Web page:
Beyond the Hype
Pod drives have been widely available only since 2007, yet they have the market awhirl. Sabre Yachts, for example, first offered pods in 2008 as an option over straight shafts in the 42-foot express cruiser. The company has built exactly one 42-footer without pods since, versus a dozen boats with the pods option and another 50 of the new, pod-only 42-footer. “The noise and smell from a diesel goes away with pods,” said Bentley Collins, Sabre’s vice president of marketing and sales, “and with joystick control, you don’t have to worry about crashing into the dock.”
Pods also increase fuel economy and decrease vibration. But now that both Volvo Inboard Propulsion System and Cummins MerCruiser Zeus drives have been spinning beneath boats for more than five years, it’s time to assess the cost of ownership of pods versus conventional shafts.
“There is definitely more maintenance with pods,” said John Siebert. His company, Siebert Yacht Management commissions and maintains most new Sabre boats delivered to Palm Beach County, Florida, giving him considerable experience with Volvo IPS drives on Sabre’s 38- and 54-foot models and with Cummins Zeus drives on Sabre’s 42- and 48-footers, as well as those same hulls with conventional shafts.
To start with, Zeus and IPS boats have to be hauled after their first 25 engine-hours. “Cummins says you don’t have to haul, but it takes a lot more time to suck that heavy oil out than to just drain it from the bottom,” Siebert said. Volvo doesn’t offer the option of in-water service. “Plus, when we haul the boat, we’ll catch problems a diver won’t see.”
“For those first 25 hours, we use a break-in lube,” said David Fessenden, a marine applications engineer with Cummins Atlantic. “That smooths out some of the minor gear asperities and grinding marks, improving the life of the gears.” After break-in, pods are serviced every 250 hours or 12 months, whichever occurs first.
“Take the props off, grease the shafts, and check the seals,” Fessenden said. Zeus propeller shafts use a double-lip seal. If the outer seal is damaged by debris, fishing line or rope, only the inner seal separates the pod’s innards from seawater. “Look for signs of corrosion.” Zeus has two zincs attached to each trim tab. Volvo has one zinc hidden, but accessible, on the drive itself. “If you seem to be going through zincs quickly, call an electrician,” Fessenden warned. Use Volvo or Cummins zincs too, which aren’t zinc at all. Cummins uses aluminum-gallium anodes to best protect bronze drives.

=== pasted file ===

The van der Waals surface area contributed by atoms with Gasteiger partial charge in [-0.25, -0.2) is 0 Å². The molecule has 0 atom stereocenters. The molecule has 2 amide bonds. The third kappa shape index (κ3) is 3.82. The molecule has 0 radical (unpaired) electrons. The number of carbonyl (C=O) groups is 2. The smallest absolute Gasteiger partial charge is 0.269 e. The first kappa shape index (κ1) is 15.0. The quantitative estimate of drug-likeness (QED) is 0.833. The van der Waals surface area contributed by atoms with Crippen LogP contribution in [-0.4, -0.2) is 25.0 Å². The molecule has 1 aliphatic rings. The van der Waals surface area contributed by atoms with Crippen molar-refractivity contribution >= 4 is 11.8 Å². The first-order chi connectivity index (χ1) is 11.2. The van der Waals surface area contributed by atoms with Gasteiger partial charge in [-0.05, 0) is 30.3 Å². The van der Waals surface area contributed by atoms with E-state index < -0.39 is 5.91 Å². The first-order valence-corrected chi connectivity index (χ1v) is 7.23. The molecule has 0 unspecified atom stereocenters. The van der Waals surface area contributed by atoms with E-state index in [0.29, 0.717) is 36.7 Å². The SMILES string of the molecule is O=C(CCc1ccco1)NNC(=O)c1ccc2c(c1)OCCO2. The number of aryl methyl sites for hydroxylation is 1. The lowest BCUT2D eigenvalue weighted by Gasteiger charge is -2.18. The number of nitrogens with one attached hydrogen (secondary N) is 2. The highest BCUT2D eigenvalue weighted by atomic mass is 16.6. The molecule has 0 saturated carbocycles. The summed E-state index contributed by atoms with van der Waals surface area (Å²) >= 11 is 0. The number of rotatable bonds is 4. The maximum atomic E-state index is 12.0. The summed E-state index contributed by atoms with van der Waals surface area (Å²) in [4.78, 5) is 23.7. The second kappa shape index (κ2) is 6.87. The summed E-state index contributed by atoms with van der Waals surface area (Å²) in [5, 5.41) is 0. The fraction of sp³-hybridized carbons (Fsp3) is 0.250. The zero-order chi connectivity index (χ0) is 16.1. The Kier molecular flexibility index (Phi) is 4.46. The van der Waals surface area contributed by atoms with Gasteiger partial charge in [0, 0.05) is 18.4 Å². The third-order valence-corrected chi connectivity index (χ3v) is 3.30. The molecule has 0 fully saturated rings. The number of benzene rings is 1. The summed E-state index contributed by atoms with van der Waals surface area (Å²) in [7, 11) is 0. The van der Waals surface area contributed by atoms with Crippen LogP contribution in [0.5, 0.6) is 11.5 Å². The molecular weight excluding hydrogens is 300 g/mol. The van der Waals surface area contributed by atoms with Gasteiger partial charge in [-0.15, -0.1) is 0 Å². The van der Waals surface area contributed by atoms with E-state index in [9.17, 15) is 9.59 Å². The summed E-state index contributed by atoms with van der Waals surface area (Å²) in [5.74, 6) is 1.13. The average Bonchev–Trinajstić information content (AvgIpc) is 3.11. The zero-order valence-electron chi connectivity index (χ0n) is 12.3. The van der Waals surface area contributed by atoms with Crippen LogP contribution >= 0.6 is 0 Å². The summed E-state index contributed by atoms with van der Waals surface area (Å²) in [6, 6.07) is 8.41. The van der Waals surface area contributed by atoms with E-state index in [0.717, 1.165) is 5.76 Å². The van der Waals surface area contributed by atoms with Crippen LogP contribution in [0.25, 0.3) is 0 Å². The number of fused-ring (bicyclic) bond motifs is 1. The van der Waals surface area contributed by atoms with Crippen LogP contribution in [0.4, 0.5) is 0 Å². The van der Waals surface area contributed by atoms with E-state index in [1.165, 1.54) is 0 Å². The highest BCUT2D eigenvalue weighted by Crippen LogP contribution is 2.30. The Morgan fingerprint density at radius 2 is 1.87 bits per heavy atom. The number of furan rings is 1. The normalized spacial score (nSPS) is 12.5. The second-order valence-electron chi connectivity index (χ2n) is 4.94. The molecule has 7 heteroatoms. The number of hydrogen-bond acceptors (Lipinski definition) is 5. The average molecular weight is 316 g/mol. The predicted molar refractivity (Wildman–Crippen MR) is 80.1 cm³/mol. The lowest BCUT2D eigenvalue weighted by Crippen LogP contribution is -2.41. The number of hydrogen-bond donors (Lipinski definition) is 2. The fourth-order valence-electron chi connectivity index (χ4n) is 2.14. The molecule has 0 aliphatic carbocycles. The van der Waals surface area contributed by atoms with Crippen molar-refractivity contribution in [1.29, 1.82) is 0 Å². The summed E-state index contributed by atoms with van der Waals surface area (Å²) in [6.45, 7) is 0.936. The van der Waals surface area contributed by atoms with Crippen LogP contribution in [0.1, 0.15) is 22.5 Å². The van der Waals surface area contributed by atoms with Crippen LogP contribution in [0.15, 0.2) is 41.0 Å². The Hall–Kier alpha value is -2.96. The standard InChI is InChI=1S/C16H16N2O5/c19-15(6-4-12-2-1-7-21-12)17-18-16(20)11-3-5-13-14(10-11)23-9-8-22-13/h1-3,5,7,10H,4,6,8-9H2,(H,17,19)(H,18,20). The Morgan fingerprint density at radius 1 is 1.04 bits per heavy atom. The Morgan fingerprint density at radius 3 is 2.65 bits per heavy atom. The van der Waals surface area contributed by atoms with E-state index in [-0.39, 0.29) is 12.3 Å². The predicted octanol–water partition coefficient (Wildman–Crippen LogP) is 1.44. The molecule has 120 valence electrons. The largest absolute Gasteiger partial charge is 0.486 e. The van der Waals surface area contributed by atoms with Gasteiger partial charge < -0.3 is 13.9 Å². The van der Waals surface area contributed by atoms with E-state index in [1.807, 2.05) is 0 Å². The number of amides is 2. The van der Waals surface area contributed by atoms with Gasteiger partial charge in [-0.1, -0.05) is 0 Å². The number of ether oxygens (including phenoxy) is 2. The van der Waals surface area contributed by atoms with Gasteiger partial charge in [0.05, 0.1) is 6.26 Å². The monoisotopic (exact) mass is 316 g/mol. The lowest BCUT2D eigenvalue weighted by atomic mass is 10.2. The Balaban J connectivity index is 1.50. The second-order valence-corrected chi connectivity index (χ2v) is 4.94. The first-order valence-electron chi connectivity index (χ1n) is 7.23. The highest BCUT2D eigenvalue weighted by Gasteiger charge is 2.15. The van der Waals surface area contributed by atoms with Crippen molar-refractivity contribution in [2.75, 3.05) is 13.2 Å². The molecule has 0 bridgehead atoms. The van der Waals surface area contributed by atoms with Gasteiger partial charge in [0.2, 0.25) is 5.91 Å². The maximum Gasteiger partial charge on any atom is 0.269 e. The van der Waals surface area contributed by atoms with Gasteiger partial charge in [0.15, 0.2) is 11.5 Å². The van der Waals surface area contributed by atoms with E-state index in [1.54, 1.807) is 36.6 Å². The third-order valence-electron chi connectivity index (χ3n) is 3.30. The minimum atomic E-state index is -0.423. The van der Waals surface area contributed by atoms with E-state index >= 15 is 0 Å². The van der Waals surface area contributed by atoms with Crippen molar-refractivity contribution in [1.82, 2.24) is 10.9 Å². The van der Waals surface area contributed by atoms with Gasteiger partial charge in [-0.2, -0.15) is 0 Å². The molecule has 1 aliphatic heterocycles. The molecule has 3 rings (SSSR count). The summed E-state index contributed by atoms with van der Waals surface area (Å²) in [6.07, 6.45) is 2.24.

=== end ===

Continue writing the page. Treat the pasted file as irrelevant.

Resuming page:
On Cummins drives, standard-equipment MerCathode system anodes emit a tiny electrical charge opposite the damaging electrical currents that normally flow through metal parts in seawater, actively protecting pods from galvanic corrosion. Volvo’s Active Corrosion System, which is standard on IPS 800 or larger drives, is similar. Those anodes shouldn’t dissolve like zincs do, but both systems should be checked annually.
“If your zincs are gone, your warranty might be gone too,” Siebert said, so all his clients’ boats with pods are cleaned and checked monthly by a diver. Cleaning also maximizes efficiency of the pods’ contrarotating propellers.
Warranty concerns may shorten the list of service providers. “Not a lot of guys know pods yet. Make sure they’re specifically trained, or at least have several years of experience,” Siebert said. Zeus service includes changing 0w30 SAE transmission oil, hydraulic steering oil and filters inside the hull as well as 90-weight gear oil outside the hull. Volvo uses SAE 75w140 oil for both the transmission and lower unit. Zirk fittings require grease in U-joints and at both ends of jack shafts that connect engines to drives.
Painting pods will cost a bit more too. “We get a lot of oyster growth inside the drive intakes,” Siebert said. “You can’t take the grate off to clean or paint in there.” His solution is to spray Interlux Trilux 33 or Pettit Alumaspray Plus from aerosol cans inside the seawater intakes. Siebert removes all loose paint from the drive, sanding down to shiny metal with 100-grit sandpaper, and then applies primer and two thin coats of Trilux 33 or Pettit Vivid copper thiocyanate anti-fouling paint.
Pods also expand morning fluid checks to include the lazarette. When checking transmission oil level, give it a sniff. The pods’ synthetic oil is dark, making it hard to see the telltale oil discoloration of a slipping transmission, but it will likely have a burnt smell. On Zeus drives, check the steering oil reservoir dipstick, and check the clear reservoir for lower-unit gear oil for any signs of water seeping into the drive. “If you lose oil or get water in the lower unit, an alarm will sound before the problem becomes catastrophic,” Fessenden said of Cummins drives.